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China and Russia plan to build a moon research station together

Roscosmos and CNSA are moon buddies.

A brilliant full moon rises at NASA's Kennedy Space Center in Florida in 2017.
NASA/Kim Shiflett

The race to expand research opportunities on the moon is heating up. Russia and China are partnering on a project they're calling the International Lunar Research Station, or ILRS.

The China National Space Administration (CNSA) announced earlier this week that it's signed an memorandum of understanding with Russian space agency Roscosmos for the joint construction of a lunar station.

The agreement is short on details, including exactly where the station would be. The wording suggests the project could be a base on the surface of the moon, an orbital station, or a combination of the two.

"CNSA and Roscosmos will adhere to the principle of 'co-consultation, joint construction, and shared benefits,' facilitate extensive cooperation in the ILRS, open to all interested countries and international partners, strengthen scientific research exchanges, and promote humanity's exploration and use of outer space for peaceful purpose," CNSA said in the statement.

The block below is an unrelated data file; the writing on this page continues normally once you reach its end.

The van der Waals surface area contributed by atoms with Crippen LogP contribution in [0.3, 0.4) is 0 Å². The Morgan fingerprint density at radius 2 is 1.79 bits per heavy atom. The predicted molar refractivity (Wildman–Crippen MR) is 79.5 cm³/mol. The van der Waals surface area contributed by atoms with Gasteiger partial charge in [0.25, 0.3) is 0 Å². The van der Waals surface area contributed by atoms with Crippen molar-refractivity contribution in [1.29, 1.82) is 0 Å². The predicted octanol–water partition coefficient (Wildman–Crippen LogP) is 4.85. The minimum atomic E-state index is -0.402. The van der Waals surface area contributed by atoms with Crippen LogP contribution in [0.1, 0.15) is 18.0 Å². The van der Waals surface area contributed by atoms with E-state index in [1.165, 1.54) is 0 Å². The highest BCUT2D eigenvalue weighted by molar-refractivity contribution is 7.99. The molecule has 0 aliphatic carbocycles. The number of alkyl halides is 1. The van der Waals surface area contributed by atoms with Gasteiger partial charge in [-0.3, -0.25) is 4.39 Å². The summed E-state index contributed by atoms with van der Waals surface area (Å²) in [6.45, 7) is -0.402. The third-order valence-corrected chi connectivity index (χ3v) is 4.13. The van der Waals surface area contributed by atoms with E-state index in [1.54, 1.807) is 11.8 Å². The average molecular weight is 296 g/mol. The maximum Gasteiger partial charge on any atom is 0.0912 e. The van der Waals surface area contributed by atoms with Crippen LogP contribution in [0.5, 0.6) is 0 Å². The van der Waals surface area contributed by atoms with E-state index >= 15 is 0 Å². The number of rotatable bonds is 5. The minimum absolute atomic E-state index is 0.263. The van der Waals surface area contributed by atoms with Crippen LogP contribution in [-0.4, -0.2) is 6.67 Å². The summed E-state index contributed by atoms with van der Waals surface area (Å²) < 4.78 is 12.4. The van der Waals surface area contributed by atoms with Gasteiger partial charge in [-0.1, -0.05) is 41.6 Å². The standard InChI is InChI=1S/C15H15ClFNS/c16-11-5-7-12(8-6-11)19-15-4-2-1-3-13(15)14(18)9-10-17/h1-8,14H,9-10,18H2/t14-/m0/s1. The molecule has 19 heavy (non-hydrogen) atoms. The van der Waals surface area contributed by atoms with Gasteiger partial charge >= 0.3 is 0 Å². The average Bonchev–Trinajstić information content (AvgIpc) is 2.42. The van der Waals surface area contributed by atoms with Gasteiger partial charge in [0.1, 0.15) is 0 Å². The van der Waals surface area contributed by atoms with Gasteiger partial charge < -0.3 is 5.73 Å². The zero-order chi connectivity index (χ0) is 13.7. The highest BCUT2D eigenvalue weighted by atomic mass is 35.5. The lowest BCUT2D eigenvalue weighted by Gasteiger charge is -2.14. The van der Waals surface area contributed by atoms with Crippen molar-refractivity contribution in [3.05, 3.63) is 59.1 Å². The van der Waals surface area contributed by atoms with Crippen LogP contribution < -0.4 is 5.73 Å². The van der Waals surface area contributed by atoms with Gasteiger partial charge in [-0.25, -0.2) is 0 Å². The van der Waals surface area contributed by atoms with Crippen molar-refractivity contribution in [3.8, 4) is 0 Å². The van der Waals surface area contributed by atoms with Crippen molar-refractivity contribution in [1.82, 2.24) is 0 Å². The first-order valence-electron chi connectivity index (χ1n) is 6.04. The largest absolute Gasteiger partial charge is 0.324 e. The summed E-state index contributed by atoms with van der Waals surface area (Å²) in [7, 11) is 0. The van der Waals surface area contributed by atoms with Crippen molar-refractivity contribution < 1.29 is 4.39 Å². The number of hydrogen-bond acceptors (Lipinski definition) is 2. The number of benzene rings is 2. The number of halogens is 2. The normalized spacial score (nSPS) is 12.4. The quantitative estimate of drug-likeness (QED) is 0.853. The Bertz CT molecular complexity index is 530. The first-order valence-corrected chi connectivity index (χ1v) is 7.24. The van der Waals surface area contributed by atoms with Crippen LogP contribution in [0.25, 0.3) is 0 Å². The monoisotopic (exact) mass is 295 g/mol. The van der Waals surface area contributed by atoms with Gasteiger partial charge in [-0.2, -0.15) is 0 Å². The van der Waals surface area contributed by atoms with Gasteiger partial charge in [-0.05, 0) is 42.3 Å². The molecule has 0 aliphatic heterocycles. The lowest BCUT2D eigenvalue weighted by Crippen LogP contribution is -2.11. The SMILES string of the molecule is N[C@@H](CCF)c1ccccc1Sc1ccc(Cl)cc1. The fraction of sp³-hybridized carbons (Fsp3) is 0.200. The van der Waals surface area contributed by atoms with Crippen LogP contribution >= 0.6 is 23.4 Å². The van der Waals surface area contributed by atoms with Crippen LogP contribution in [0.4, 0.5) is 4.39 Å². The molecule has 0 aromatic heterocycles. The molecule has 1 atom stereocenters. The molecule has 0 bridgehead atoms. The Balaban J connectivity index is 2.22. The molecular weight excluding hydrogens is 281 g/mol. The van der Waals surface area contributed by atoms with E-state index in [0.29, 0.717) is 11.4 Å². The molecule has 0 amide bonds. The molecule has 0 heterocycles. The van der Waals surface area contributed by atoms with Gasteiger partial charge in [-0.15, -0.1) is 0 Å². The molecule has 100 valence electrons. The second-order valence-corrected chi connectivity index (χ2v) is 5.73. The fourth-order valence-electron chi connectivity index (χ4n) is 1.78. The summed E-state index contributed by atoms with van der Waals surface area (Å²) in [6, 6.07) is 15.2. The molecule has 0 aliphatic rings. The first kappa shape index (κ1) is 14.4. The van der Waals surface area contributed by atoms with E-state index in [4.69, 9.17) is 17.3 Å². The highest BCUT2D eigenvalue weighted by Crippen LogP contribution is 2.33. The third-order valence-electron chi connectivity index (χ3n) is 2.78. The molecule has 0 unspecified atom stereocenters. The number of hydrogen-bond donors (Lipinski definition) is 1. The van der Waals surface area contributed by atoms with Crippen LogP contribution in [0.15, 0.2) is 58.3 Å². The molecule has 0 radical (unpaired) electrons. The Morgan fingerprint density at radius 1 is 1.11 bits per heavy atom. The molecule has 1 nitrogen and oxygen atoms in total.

The Roscosmos and CNSA announcement comes as NASA is also trying to make some big space moves. NASA's Commercial Crew program is working to end the agency's reliance on Russian spacecraft to send astronauts to the International Space Station, a goal it is close to reaching

NASA is also working toward sending humans back to the moon, perhaps even as early as 2024. The agency is developing an international project called the Gateway, which would involve building a small station in orbit around the moon. NASA sees the moon as a jumping-off point for human exploration deeper into the solar system.

China has been extremely active in lunar exploration recently. It successfully delivered the Chang'e 4 lander to the far side of the moon in early 2019. In 2020, the Chang'e 5 mission scooped up some moon rocks and delivered them back to Earth. 

With that sort of robotic success, it's no wonder China has eyes on a more permanent moon presence along with an assist from Russia's storied space agency.

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